Bribery, the often-understated method of book writing motivation. Do you find that music also helps your motivation and keeps you on task when you write?
I love all music, but I love Chelsea Wolf because she invokes that eerie vibe. There are plenty of others, too, and it depends on the mood or the scene I’m trying to set. There are tons of talented local musicians here in New Orleans, too, so I usually put them on when I’m writing about the scenery here.
Do you ever find that the bribery and music techniques can’t combat writer’s block? And if so, what techniques do you use to get yourself back into the writing game?
I go for a walk or paint. I write long hand in a journal, too, so that usually helps.
When the walks are done and all of the words are lined up nicely in your book, how do you approach the task of editing? Do you edit your own work, or find others to assist?
I do, somewhat, but I always make sure to have at least three people look at it before it goes to a professional editor. I’m lucky. My partner reads my books and his feedback is always valuable.
Other than getting themselves an awesome partner to provide feedback, do you have any writing or self-publishing tips for other authors?
Write as much as possible and don’t hold back. Get a print copy of your book before you publish and sit down and read it like you’re one of your readers. Look for typos, weird formatting, all of that stuff. It’s amazing what your eyes miss when you’re reading on screen.
Having that physical copy of your book and seeing how the printing process actually went as opposed to how you thought it would turn out is critical and something that I don’t feel that enough authors embrace. Clare, I’d like to turn the tables a little now an embrace the quick fire questions round. To kick us off let’s start with a nice simple one: are you a valuable asset on a quiz team?
I’m a librarian, so I’d like to think so.
Do you feel that being a librarian has helped or influenced your writing?
I enjoy it, but I do go through some days where I whine and cry about not being Stephen King. I’m lucky in that I have a professional position that is writer-friendly. Plus, who can really complain about being around all those books?
You can never complain about living in the land of books! What is your zodiac sign?
What is your favourite ocean?
If you invented a monster what would it look like and what would you call it?
Probably a Godzilla-sized drag queen with laser eyes, dragon claws and Jagermeister breath. Maybe Fabzilla?
*Laughs* Fabzilla! I think that’s the most awesome name and quite frankly who wouldn’t want to see a Godzilla-sized drag queen! All of the drag queens I’ve met were wonderful people, so I’d be happy to meet a Godzilla-sized one. Are you introvert or extrovert?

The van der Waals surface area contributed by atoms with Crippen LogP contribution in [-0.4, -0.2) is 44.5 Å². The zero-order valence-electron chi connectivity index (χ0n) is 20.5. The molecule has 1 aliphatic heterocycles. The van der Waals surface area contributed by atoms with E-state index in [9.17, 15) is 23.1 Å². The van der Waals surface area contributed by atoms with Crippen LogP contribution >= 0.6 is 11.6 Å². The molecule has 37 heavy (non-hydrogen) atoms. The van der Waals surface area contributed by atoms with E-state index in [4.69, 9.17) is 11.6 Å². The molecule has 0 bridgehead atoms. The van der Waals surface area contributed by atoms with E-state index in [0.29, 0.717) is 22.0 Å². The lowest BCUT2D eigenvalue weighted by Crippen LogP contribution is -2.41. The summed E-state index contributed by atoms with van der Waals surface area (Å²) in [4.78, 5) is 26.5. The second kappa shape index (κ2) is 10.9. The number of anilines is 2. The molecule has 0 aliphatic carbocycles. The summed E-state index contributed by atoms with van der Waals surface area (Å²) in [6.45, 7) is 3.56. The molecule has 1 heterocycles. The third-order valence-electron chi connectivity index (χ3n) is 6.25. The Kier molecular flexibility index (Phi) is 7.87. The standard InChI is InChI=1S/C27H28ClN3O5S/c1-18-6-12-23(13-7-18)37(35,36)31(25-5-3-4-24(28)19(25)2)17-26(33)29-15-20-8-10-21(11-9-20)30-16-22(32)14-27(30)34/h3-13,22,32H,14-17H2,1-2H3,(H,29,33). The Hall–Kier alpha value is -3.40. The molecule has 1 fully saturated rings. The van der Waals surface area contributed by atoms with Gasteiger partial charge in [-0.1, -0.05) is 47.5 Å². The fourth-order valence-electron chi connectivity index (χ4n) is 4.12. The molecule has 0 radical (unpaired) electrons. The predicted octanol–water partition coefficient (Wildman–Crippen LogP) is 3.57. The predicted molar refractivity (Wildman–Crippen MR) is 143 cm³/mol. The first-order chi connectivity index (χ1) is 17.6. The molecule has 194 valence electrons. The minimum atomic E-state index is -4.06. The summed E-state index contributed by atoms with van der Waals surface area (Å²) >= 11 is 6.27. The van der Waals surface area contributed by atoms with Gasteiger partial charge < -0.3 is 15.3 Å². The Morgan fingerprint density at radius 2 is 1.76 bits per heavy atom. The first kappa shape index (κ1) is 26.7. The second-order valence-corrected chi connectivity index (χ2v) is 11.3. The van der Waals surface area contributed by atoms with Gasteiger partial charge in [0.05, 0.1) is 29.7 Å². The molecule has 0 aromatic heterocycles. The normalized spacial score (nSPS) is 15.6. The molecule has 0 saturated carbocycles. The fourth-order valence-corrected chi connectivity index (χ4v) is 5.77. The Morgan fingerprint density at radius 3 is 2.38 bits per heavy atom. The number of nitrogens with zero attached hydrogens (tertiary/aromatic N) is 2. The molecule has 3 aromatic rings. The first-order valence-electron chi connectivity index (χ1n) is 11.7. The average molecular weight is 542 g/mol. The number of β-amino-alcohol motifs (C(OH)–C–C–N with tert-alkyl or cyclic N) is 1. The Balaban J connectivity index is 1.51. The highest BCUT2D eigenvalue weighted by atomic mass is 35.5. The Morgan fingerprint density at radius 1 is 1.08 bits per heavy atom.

Introvert for sure.
Have you ever danced in the rain?
Yes, haven’t you ever been to Mardi Gras?
I’ve not had the pleasure yet, but it is on my bucket list. If you ruled your own country, who would you get to write the national anthem?
Are you left or right handed?
Do you have any philosophies that you live by?
Embrace your eccentricities.
Eccentricities are under embraced, but they really are what make humans interesting. If they made a movie from your book who would you choose to play the main characters?
I don’t know, but I would die if David Lynch did something with it.
I think that your stories might be right up his alley. You never know, you might be lucky enough! How are the colours in rainbows made?
If you could breed two animals together to defy the laws of nature what new animal would you create?
A cheetah and a rhino. Stay out of its way.
Fast and furious. Awesome combination. What color socks are you wearing?
What is your favourite flavor of ice-cream?
What is your favourite quote?
“I never try anything. I just do it.” — Varla, Faster, Pussycat! Kill! Kill!
Ahh, the wisdom of go-go dancers. What’s the most unusual name you’ve ever come across?
I can’t write it here without people scoffing at my immaturity.
Alright, so I’ll protect you from your immaturity. Does your immaturity also extend to words? What is your favourite word?
And finally, to ensure that the readers aren’t bamboozled about the contents of ‘What Lies Within’ can you tempt us with your favourite line?
“This was his life: driving drunk at 2 a.m. with a hand and a pair of eyes in a Styrofoam cup.”
Well, what else are you going to put in your Styrofoam cup at 2 in the morning? Clare, thank you for sharing the winding tales behind ‘What Lies Within’ and I wish you the best of luck with your promotion.
Want to find out more about Clare de Lune? Connect here!